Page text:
Black Mustard.—Photo by J. H. Lovell.
spikeweed (C. pungens) produces considerable honey in the San Joaquin Valley of California.
JESSAMINE (Gelsemium sempervirens). Evergreen woody vines climbing over fences and shrubs with large yellow, trumpet-shaped flowers. Jessamine occurs from eastern Virginia south to Florida and Texas where it blooms in the winter and spring. According to A. H. Alex, a heavy loss of brood may occur where the vine is being worked by bees in Texas. Several beekeepers in Georgia and Florida also report the vine poisons their bees. The leaves are poisonous to stock also.
LAUREL, CALIFORNIA (Umbellularia califomica). Evergreen trees up to 75 feet tall with strongly aromatic foliage, blooming in winter and early spring in Oregon and California. The flat clusters of yellow-green flowers produce a strong amber honey which is used chiefly in spring brood rearing. California laurel is more important in the northern part of its range.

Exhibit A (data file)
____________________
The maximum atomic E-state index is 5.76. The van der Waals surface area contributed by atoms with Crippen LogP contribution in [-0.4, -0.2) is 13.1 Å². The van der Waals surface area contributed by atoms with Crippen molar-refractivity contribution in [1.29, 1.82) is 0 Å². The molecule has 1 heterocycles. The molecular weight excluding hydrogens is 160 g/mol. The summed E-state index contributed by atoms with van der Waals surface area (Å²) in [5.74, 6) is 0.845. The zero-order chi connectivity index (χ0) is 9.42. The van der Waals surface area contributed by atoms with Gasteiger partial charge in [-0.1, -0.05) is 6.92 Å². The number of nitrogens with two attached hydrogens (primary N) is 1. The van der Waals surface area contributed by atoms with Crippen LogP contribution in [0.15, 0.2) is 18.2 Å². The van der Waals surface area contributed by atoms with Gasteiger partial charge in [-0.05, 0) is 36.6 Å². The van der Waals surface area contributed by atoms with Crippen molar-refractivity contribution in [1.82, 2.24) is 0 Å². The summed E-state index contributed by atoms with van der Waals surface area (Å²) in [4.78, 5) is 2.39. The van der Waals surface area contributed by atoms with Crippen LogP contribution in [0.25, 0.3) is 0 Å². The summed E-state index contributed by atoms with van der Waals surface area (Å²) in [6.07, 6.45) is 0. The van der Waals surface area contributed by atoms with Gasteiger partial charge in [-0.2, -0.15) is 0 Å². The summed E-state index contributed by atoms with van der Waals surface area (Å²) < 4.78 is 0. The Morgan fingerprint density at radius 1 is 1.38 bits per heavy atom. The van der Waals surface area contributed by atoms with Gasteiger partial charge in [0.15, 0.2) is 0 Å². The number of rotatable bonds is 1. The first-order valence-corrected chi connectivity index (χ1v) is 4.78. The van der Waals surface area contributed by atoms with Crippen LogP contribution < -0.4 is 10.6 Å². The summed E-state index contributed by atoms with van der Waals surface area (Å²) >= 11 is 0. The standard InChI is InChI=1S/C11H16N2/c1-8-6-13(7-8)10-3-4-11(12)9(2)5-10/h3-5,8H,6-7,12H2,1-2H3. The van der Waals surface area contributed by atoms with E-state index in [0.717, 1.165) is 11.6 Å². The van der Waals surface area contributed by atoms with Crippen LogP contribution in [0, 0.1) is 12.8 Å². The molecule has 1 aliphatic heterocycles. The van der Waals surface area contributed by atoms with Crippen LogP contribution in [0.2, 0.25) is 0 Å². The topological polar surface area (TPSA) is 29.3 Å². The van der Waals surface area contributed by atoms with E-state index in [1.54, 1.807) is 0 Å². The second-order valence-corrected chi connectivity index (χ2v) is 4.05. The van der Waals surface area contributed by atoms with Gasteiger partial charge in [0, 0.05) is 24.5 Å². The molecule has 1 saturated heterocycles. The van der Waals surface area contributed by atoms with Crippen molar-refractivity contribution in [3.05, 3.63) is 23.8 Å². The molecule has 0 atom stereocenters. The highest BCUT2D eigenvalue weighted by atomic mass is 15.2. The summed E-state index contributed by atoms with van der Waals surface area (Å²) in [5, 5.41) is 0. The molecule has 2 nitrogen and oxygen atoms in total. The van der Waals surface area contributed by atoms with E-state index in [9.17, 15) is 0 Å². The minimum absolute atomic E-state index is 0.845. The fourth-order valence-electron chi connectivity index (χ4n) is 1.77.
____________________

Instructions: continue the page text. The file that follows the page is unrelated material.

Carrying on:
MANCHINEEL (Hippomane Mancinella). An evergreen tree with yellow-green flowers and a poisonous, milky juice found in extreme southern Florida. It is important as a honey plant in the West Indies and occasionally a beekeeper on the Florida Keys obtains a surplus from manchineel.
MELON, CANTELOPE (Cucumis Melo). Where this vine is planted by the acre, bees sometimes store a surplus of light amber, well-flavored honey. Since the anthers and pistils are in different flowers, no fruit can be